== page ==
What would the best advisor do? Think and act like you're the finest in your fieldArticle added by Sandy Schussel on January 28, 2013
Ranked: #13 (3,239 pts)
How are you showing up? Before you do anything with a client or a prospect, ask yourself the question: What would the best advisor do in this situation?
us know how to meet prospective clients, talk to them and have them retain us. But the "what we do" is not a problem. The problem is: Who we are being when we do what we do?
A few weeks ago, James, a financial advisor, told me how he had explained all of a client’s options to her and asked her which
she would prefer. She told him that she needed to think about it and would get back to him. Weeks went by, and whenever he called to check in, she repeatedly told him that she still hadn’t decided. Then, at one point, she began asking questions that made him suspect that she did not entirely trust him.
He had, up until that moment, had a good relationship with this client. Now, he was afraid of losing her. What had gone wrong?
“Among all those options you gave her the other night, was there one you thought was in her best interest?” I asked him.
“Yes,” he replied, and he started to explain which it was, and why.
"But I guess that’s where we got stuck,” he continued.
“Well, if you were the best advisor in Illinois,” I asked him, “What would you have done differently at that meeting?”
James responded almost immediately. “I would have explained that there were a lot of options, presented her briefly with the two or three I thought were the best, and then told her that the one I selected for her was the best one, and explained why. I then
would have asked her if she had any questions before we got down to the paperwork.”
Note the language in this entry carefully, and you’ll see the difference between what James actually did at his appointment and what he perceived the best advisor would have done.
As he saw it, the best advisor would have simply assumed that his client would accept his choice for her. He wouldn’t have
asked his client which she preferred; he would have taken charge to supply her with the option he had determined was right.
Why, then, had James not acted like the best advisor in Illinois?
James was afraid — of pushing the client too hard, of not letting her feel that she was in control of the decision, of having her
think that maybe he’s not as nice as she once thought. He needed to be liked, so he was trying to be nice — and in doing so, he didn’t serve her in the best way he could. Most of all, he was afraid that he might say or do something that would cause him to lose her as a client, even if what he was recommending was exactly what he believed she should do. And he was terrified of losing even a single good client from his small practice.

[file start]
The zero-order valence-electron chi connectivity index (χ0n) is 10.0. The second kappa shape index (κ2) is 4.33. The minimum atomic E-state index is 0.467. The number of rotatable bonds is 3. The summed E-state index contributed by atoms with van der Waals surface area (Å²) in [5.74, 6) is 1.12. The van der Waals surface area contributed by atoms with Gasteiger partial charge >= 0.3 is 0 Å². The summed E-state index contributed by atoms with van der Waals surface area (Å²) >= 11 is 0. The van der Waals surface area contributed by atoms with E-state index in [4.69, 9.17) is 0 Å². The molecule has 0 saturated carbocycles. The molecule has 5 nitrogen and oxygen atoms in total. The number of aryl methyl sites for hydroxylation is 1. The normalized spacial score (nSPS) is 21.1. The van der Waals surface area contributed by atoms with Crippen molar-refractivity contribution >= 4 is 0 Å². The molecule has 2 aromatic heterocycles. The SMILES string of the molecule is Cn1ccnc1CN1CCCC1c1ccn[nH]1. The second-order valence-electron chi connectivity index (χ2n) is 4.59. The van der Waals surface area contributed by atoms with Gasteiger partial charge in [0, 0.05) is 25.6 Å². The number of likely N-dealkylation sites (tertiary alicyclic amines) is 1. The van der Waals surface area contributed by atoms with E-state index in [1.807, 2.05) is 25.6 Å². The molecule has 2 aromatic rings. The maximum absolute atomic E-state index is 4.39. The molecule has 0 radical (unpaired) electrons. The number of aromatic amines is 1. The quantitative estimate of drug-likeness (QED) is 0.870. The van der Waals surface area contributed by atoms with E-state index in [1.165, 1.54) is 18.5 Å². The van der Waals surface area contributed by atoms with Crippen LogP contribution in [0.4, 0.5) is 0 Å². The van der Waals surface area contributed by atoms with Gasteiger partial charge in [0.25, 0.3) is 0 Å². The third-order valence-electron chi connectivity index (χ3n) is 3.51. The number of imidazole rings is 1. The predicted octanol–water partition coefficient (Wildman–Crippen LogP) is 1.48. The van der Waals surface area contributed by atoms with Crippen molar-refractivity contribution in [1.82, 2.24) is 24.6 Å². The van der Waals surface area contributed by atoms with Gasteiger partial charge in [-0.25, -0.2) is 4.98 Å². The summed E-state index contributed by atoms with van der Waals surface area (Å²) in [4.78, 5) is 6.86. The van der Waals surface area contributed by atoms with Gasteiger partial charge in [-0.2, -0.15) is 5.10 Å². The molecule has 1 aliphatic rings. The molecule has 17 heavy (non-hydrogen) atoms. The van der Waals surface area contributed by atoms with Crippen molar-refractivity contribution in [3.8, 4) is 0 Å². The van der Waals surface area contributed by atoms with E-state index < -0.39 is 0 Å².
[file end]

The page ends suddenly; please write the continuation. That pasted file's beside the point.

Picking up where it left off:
So James danced around his recommendation — being nice, letting her decide — and not only was she not deciding, but she was now questioning whether he was the best advisor for her. To top it off, he was now calling her weekly (or, should I say, weakly).
“Would the best advisor in Illinois continue to call this woman every week?” I asked him.
“No,” he replied. “He would tell her that the two of them needed to get together and talk — even if she hasn’t yet decided. He would talk to her about his feeling that she doesn’t totally trust him. He would tell her that the option he’d selected for her was the right thing to do, and that her delay was actually costing her money. And, I guess, he would tell her that if she doesn’t
feel right about taking his recommendations, she needs to find someone else to help her."
James promised me he’d call his client one more time and be the best advisor in Illinois. A few days later, he got back to me to tell me that she had signed the paperwork to put his recommendation into motion.
Sure, he could have also been calling to tell me that he’d lost the client, but that loss had been set in motion while he wasn’t showing up to his work as the best advisor in Illinois.
How are you showing up? Before you do anything with a client or a prospect, ask yourself the question:
What would the best advisor do in this situation? Focus on serving, not being liked, and watch how your practice or business begins to flourish.
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